With the primaries just a bit over two weeks away, I thought it important to mention a lesson that I learned slightly after the last election: The importance of timely material. More specifically the importance of the timely arrival of material.
If you’re like myself and millions of others out there, as an election draws near, you are very likely bombarded by mailings and phone calls to tell you to vote for someone – or, perhaps, to not vote for someone. There’s a very likely chance that you simply deposit the mail in the trash (or, if you’re a good neighbor, in the recycle bin) without ever looking at it. This is generally what I do.
But one piece of mail caught my attention after the last election, and I thought it worth mentioning. I think that just about everyone will find it interesting.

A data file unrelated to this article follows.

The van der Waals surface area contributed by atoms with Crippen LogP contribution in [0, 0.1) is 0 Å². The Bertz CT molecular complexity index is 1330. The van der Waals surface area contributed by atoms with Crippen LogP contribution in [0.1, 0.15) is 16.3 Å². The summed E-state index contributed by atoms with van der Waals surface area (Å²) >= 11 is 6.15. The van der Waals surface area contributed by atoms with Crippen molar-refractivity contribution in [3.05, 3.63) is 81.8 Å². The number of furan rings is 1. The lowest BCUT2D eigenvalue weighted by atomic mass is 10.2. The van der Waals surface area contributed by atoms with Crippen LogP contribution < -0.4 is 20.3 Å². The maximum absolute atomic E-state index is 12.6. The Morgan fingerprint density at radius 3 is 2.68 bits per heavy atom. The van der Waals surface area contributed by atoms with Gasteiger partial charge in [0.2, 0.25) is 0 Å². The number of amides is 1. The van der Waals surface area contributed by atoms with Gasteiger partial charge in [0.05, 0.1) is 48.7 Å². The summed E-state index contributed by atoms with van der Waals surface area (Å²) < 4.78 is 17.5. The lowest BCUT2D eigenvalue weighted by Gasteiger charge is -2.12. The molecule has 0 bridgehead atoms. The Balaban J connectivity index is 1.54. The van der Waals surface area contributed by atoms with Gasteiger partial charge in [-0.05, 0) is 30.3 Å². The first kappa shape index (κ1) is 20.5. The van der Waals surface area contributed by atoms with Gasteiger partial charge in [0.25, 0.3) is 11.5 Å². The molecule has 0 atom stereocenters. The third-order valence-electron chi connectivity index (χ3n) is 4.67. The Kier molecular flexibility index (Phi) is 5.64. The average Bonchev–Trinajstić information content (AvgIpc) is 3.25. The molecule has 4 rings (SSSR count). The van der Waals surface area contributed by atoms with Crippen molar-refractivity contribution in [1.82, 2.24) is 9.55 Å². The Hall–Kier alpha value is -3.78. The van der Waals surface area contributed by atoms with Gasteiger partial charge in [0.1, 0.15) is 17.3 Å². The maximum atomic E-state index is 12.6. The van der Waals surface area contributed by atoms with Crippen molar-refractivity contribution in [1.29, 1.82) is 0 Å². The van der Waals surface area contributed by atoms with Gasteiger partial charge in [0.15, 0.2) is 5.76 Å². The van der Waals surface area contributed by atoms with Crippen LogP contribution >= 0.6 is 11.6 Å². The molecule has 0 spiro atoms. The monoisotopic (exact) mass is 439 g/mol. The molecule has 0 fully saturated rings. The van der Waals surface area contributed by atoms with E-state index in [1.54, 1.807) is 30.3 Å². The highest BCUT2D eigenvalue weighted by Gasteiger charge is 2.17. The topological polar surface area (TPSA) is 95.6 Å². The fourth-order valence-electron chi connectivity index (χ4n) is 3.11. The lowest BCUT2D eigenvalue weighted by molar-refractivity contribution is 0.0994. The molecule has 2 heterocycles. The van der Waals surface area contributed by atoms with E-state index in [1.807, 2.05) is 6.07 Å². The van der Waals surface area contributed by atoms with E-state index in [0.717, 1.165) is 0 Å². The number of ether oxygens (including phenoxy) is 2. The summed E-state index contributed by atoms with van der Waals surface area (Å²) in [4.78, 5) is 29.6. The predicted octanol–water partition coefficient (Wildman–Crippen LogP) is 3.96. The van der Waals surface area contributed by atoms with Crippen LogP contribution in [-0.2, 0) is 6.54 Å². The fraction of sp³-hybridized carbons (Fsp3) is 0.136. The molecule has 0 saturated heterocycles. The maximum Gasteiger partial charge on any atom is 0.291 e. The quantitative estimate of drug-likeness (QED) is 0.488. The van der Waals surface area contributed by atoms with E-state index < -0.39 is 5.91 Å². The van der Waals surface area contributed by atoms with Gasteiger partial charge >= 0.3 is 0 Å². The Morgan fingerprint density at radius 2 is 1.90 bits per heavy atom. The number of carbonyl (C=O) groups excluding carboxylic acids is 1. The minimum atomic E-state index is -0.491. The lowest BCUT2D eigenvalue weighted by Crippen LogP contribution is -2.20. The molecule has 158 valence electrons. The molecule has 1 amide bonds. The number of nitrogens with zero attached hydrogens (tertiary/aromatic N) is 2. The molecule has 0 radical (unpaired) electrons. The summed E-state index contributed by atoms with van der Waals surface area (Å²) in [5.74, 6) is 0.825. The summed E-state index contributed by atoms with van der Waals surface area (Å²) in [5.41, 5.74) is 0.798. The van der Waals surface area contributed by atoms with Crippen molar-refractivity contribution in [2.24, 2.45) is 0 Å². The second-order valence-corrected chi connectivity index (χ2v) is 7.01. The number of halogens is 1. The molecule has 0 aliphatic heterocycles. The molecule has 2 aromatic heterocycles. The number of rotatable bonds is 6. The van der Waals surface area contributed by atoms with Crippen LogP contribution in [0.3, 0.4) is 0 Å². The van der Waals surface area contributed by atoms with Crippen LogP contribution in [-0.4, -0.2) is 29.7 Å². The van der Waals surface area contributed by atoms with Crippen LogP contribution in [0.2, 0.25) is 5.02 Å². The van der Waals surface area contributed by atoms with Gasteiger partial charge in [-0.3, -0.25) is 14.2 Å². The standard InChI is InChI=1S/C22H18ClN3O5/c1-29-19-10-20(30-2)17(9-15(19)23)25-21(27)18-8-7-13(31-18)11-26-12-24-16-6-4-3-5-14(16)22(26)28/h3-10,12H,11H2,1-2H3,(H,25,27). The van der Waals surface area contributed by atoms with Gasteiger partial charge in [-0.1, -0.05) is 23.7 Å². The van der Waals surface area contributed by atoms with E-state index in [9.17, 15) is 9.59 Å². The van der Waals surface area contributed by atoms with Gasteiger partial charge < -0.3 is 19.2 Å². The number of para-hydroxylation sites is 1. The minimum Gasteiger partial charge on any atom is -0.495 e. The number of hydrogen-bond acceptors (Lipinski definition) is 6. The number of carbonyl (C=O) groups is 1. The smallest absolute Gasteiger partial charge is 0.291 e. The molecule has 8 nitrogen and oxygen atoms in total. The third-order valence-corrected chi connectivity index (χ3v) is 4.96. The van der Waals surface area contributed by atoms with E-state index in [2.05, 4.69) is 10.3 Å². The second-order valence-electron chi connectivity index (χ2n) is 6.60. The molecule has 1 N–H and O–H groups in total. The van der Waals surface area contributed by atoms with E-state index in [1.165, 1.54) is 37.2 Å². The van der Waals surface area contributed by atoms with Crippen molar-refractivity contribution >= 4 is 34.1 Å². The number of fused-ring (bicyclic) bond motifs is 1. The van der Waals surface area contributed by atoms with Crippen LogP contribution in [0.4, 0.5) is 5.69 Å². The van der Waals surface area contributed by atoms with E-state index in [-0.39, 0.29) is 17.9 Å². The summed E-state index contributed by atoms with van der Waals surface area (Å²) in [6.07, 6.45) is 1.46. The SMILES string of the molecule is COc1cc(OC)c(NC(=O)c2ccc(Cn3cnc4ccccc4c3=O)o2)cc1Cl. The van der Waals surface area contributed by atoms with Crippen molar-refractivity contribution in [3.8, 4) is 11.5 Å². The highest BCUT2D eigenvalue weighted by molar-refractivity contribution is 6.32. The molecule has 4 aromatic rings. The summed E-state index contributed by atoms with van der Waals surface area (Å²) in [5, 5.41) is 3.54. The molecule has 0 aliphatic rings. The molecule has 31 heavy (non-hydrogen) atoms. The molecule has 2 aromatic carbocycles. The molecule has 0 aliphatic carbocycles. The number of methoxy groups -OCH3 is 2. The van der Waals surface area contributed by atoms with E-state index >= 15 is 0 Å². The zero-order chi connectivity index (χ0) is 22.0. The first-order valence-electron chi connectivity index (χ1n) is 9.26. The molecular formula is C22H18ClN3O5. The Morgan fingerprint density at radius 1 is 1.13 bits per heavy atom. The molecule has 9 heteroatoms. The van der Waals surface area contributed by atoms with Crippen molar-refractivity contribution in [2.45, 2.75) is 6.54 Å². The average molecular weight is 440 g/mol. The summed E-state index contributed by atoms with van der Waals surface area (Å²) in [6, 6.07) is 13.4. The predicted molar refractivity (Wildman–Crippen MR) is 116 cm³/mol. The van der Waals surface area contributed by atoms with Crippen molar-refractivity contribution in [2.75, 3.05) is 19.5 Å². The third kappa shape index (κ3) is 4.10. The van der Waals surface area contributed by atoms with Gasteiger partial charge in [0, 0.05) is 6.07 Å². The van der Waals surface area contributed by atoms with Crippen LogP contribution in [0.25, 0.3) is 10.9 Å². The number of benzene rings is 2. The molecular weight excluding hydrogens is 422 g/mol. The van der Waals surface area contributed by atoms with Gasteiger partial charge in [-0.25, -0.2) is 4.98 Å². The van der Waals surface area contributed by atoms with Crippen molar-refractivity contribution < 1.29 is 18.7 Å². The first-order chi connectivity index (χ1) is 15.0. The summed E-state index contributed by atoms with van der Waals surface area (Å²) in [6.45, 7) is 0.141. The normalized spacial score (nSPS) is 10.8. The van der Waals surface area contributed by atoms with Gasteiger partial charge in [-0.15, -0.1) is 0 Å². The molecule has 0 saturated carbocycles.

The North Carolina Family Policy Council was niceenough to send me a Voter Guide last year. It’s billed as an “impartial, nonpartisan look at North Carolina candidates” , and to their credit, the 14-page brochure delivers in that regard.
Stuffed with information, you will find a huge number of candidates broken down by the seat they are competing for, as well as their answers to the questionnaire sent out by the council. Now I don’t necessarily agree with the council’s position on every issue, but it was nice of them to send the information regardless, and it really was an invaluable tool for making selections during the voting process.
Except for one thing.
It arrived three weeks after election day.